var headerValuesWithQValues = headerValues.map(function(vt) {
        var vn = vt[0];
        var va = vt[1];

        if ('q' in va) {
            return [vn, parseFloat(va['q'])];
        } else {
            return [vn, 1];
        }
    });

    /* Filter out duplicates by name, preserving the last seen */
    var seen = {};
    const filteredValues = headerValuesWithQValues.reverse().filter(function(vt) {
        const vn = vt[0];
        if (vn in seen) {
            return false;
        }

        seen[vn] = true;
        return true;
    });

    /* Sort by values with highest 'q' attribute */
    return filteredValues.sort(function(a, b) { return b[1] - a[1]; });
};

/*
* Perform content negotiation.
*
* Given sorted arrays of supported (value name, q-value) tuples, select a
* value that is mutuaully acceptable. Returns null is nothing could be found.
*/
const performNegotiation = function(clientValues, serverValues) {
    var scores = [];
    for (var i = 0; i < clientValues.length; ++i) {
        const cv = clientValues[i];
        const sv = serverValues.find(function(sv) { return sv[0] === cv[0]; });
        if (sv === undefined) {
            continue;
        }

        scores.push([cv[0], cv[1] * sv[1]]);
    }

    if (scores.length === 0) {
        return null;
    }

    return scores.sort(function(a, b) { return b[1] - a[1]; })[0][0];
};

exports.handler = (event, context, callback) => {
    const request = event.Records[0].cf.request;
    const headers = request.headers;

    if ('accept-encoding' in headers &&
            !request.uri.startsWith('/gzip/') &&
            !request.uri.startsWith('/br/')) {
        const SERVER_WEIGHTS = [
            ['br', 1],
            ['gzip', 0.9],
            ['identity', 0.1],
        ];

        const sh = splitHeaders(headers['accept-encoding']);
        const ph = sh.map(parseHeaderValue);
        const qh = sortHeadersByQValue(ph);
        const rep = performNegotiation(qh, SERVER_WEIGHTS);

        if (rep && rep !== 'identity') {
            request.uri = '/' + rep + request.uri;
        }
    }

    callback(null, request);
};

... and now the request handler:

/*
MIT License
Copyright (c) 2018 Peter Griess
Permission is hereby granted, free of charge, to any person obtaining a copy
of this software and associated documentation files (the "Software"), to deal
in the Software without restriction, including without limitation the rights
to use, copy, modify, merge, publish, distribute, sublicense, and/or sell
copies of the Software, and to permit persons to whom the Software is
furnished to do so, subject to the following conditions:
The above copyright notice and this permission notice shall be included in all
copies or substantial portions of the Software.
THE SOFTWARE IS PROVIDED "AS IS", WITHOUT WARRANTY OF ANY KIND, EXPRESS OR
IMPLIED, INCLUDING BUT NOT LIMITED TO THE WARRANTIES OF MERCHANTABILITY,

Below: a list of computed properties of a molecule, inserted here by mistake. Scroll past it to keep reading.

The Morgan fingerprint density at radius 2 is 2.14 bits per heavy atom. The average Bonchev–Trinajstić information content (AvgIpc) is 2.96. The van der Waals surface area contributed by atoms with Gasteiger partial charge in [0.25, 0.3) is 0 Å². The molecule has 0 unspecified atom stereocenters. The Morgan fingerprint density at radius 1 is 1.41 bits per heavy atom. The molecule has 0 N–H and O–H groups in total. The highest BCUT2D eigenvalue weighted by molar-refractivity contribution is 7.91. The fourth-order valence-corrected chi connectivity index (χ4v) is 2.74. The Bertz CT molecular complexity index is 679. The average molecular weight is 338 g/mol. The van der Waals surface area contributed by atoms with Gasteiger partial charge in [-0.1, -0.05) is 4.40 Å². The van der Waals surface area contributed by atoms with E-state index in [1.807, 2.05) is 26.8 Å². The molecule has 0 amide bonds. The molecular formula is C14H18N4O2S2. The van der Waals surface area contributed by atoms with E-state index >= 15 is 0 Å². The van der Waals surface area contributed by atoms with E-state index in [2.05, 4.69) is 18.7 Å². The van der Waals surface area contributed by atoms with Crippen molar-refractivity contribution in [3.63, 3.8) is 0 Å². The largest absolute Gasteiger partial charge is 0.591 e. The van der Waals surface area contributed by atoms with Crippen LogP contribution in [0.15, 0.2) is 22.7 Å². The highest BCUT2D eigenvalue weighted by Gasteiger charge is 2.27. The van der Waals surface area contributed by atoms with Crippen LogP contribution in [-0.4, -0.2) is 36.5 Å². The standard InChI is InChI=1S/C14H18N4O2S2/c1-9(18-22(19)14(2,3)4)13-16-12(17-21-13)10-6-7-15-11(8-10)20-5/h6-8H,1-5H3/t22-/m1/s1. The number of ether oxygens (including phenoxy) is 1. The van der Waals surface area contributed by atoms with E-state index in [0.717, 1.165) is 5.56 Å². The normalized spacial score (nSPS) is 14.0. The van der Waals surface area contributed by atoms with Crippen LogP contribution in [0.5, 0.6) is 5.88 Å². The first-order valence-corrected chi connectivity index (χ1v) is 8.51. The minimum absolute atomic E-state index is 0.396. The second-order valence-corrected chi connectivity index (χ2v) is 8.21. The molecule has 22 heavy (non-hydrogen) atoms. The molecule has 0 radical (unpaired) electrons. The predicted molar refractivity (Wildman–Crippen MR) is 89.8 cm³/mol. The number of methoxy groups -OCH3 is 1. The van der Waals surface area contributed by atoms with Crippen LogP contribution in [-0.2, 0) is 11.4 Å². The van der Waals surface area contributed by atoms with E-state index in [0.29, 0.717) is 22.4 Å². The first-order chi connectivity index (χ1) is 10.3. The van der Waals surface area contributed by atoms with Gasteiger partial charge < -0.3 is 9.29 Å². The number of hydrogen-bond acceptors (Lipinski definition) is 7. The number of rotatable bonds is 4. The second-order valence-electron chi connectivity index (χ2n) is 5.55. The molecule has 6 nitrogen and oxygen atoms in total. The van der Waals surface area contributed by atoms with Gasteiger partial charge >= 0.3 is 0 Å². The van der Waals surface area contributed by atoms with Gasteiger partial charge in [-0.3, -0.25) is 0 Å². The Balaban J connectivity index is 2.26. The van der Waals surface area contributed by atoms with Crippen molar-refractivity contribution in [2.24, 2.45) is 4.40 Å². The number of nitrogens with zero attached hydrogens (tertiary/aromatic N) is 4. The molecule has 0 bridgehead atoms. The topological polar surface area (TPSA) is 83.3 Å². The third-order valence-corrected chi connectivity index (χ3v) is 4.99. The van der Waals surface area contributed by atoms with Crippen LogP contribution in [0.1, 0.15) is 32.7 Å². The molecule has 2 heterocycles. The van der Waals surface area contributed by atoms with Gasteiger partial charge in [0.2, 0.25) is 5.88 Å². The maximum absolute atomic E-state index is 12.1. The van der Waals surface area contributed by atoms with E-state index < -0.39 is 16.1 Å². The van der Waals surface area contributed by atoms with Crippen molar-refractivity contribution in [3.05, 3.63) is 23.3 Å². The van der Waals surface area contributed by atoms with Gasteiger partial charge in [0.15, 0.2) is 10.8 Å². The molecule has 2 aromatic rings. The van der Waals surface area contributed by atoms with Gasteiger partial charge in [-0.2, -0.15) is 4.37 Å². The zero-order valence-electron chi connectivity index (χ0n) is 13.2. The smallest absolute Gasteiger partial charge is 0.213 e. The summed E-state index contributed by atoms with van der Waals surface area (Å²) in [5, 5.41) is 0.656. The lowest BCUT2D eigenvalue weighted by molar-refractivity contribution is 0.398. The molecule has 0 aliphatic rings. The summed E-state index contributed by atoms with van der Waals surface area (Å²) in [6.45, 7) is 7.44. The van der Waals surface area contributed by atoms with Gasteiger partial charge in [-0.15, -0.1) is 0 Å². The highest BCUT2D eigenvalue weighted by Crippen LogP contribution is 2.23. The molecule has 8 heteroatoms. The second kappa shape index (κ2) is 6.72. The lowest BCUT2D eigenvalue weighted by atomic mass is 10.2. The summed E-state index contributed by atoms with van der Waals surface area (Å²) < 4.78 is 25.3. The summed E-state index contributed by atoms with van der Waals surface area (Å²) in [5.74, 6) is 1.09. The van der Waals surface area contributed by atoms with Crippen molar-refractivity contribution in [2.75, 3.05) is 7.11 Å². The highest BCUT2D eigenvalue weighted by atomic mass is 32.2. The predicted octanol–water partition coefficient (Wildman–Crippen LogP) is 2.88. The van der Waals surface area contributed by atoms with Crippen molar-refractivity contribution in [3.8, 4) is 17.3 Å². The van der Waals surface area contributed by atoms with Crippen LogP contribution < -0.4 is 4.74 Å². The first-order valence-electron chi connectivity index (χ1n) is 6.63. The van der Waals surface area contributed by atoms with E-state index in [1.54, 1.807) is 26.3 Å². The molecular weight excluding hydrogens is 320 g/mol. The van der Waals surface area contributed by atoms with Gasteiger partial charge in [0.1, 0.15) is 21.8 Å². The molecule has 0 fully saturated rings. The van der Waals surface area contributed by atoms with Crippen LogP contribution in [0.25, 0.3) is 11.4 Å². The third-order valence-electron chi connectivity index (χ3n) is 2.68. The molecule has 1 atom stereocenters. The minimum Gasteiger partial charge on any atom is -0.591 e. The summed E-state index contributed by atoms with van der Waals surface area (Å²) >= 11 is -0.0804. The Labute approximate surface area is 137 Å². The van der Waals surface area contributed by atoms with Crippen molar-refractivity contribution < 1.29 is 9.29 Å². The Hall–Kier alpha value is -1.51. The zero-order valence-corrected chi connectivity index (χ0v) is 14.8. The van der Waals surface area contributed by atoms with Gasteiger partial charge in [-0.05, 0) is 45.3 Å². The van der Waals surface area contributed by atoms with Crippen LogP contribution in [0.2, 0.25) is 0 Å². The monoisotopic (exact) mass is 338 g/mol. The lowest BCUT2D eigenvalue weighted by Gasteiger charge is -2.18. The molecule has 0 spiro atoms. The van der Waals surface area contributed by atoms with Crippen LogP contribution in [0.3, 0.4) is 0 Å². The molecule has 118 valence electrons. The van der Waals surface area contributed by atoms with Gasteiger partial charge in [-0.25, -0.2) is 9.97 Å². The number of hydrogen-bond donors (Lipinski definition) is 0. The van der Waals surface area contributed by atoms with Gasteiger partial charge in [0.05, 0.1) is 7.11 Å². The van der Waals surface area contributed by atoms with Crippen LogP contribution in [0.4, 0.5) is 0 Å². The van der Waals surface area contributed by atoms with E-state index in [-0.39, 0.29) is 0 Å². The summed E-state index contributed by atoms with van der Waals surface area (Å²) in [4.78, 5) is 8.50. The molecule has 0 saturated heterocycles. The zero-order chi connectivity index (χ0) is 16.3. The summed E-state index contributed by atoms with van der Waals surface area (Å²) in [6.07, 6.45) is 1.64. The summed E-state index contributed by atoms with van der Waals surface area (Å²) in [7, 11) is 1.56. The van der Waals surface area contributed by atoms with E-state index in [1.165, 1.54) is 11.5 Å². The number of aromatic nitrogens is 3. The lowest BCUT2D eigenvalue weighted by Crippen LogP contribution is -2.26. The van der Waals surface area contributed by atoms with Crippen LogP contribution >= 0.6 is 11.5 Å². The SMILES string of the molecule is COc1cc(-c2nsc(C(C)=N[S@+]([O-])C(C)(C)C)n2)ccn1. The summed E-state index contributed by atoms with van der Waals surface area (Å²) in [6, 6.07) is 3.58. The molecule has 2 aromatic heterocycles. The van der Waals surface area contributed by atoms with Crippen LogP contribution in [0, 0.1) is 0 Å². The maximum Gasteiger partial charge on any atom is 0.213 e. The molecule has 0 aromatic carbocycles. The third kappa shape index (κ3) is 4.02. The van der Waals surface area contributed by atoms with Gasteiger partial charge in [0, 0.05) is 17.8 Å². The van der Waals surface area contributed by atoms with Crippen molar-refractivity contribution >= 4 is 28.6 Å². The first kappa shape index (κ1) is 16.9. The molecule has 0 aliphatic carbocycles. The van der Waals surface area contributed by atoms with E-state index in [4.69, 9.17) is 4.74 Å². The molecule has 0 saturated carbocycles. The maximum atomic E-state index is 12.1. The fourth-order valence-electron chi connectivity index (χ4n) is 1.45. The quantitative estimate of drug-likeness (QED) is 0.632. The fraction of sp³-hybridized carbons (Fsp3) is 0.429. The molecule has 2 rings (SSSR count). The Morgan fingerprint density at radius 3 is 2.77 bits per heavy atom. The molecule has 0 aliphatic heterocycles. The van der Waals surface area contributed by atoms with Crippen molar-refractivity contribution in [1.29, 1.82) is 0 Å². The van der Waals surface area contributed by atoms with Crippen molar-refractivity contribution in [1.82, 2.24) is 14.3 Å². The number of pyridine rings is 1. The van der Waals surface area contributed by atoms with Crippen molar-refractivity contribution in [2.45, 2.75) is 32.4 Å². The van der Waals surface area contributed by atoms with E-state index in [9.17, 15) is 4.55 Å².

FITNESS FOR A PARTICULAR PURPOSE AND NONINFRINGEMENT. IN NO EVENT SHALL THE
AUTHORS OR COPYRIGHT HOLDERS BE LIABLE FOR ANY CLAIM, DAMAGES OR OTHER
LIABILITY, WHETHER IN AN ACTION OF CONTRACT, TORT OR OTHERWISE, ARISING FROM,
OUT OF OR IN CONNECTION WITH THE SOFTWARE OR THE USE OR OTHER DEALINGS IN THE
SOFTWARE.
*/

exports.handler = (event, context, callback) => {
    const response = event.Records[0].cf.response;
    const headers = response.headers;

    headers['Vary'] = [{key: 'Vary', value: 'Accept-Encoding'}];

    callback(null, response);
};

How does this work?

The origin for https://blog.std.in/ is an S3 bucket configured for static website hosting. There are 3 different versions of each piece of content -- one un-processed, one compressed with gzip, and another compressed with Brotli. The compressed content lives in a shadow directory hierarchy under /gzip and /br respectively, allowing the path for compressed content to be computed by prepending the requisite directory.

There are two handlers -- an origin request handler and an origin response handler. There are no viewer handlers, allowing CloudFront to skip this logic entirely when serving a cache hit. The origin request handler performs the content negotiation, parsing the Accept-Encoding header and comparing its requirements with what's provided by the S3 bucket serving as the origin. It selects the best match and updates the URI to fetch from the origin. The origin response handler sets a Vary: Accept-Encoding header on the response indicating that content was negotiated based on the value of the Accept-Encoding header. The resulting response is then cached in CloudFront.

Finally, the CloudFront distribution is configured with the "Cache Based on Selected Request Headers" setting set to include Accept-Encoding. This has the effect of CloudFront incorporating the browser's Accept-Encoding header in its cache key when looking up a response. In addition, this prevents CloudFront from stripping the browser's Accept-Encoding header before the origin request handler has a chance to execute.

A bug in CloudFront?

It is surprising to me that the Vary header is not being added automatically by CloudFront as enabling "Cache Based on Selected Request Headers" and adding Accept-Encoding explicitly indicates that the content for the given URL may vary by the value of this header. This seems like a pretty clear indication that CloudFront should be adding a Vary: Accept-Encoding header to the response automatically.